The Crumbleys are worried that they won’t get a fair trial if what Ethan wrote in his journal is admitted into court before a jury.
“Hopefully my shooting will cause Biden to get impeached,” 15-year-old Ethan Crumbley allegedly wrote in a journal entry that was disclosed in a new court filing late Wednesday.
James and Jennifer Crumbley are fighting to keep Ethan’s journal, texts to a friend, and internet searches on school shootings from being admitted as evidence when their case goes to trial this fall.
The Crumbleys also don’t want the jury to hear about their alleged affairs, pot smoking or drinking habits, horse hobby or messy house as their lawyers blasted the prosecutor Karen McDonald for trying to smear the couple and taint the jury pool by injecting inflammatory politics.
According to testimony, Ethan detailed how he would carry out the shooting in his journal, which also contain anti-Biden statements that the Crumbleys’ lawyers fear could hurt their clients. They note that Ethan referred to the president in his journal as “sleepy f—— Joe Biden,” and predicted that his actions will be so big that “Sleepy f—Joe Biden will have to make an apolg(y) to people.”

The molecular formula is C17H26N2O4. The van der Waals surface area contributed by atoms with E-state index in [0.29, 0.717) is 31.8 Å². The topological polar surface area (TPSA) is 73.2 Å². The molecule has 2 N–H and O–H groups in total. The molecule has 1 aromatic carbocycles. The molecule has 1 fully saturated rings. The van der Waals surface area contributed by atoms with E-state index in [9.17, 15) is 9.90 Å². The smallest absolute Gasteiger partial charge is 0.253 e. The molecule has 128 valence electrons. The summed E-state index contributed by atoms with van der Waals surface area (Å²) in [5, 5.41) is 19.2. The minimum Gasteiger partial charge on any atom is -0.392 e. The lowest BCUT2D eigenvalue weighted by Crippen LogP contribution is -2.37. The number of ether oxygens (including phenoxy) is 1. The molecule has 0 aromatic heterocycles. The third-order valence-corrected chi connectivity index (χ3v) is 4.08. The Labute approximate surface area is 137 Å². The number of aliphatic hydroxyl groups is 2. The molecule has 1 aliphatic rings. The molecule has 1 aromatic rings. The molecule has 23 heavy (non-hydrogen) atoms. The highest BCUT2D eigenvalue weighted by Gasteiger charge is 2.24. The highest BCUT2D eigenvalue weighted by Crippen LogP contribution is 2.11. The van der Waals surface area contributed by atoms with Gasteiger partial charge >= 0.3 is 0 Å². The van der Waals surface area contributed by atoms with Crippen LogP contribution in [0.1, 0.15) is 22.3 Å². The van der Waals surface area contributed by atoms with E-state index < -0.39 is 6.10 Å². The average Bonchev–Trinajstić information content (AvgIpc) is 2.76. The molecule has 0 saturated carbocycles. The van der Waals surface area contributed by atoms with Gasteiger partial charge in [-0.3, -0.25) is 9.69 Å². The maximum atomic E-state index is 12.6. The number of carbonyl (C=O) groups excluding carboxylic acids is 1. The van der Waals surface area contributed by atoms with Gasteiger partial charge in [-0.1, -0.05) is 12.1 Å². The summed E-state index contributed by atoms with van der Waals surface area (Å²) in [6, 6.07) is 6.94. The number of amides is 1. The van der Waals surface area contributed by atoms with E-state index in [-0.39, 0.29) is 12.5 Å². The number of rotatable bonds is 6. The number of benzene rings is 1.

“Mr. and Mrs. Crumbley should not be found guilty or not guilty depending on the attitudes of the jurors about Presidents Biden and Trump,” defense attorneys Shannon Smith and Mariell Lehman argue in court records, stressing: “Political beliefs have no legitimate role in this trial.”
Ethan’s journal includes his “detailed plan” to commit a mass shooting at his school, racial slurs such as the N-word, and complaints about his parents, teachers, school administrators, pretty girls and students.
- Crumbleys’ lawyers also want the judge to exclude Ethan’s 400 internet searches for school shootings, particularly ones in Florida showing people being killed.
- They also want to have excluded the text messages Ethan sent to a friend in which he vented about his parents lack of concern.
Among the key themes that prosecutors have hammered away at is that the Crumbleys knew their son was troubled, but never got him help, even when he was texting his mom about seeing demons and hearing voices and doors slam. Moreover, they argue, the Crumbleys failed to stop a tragedy when they had the power to act, particularly on the morning of the shooting, when they were summoned to the school over a violent drawing their son had made that included a gun and the words, “The thoughts won’t stop, help me.”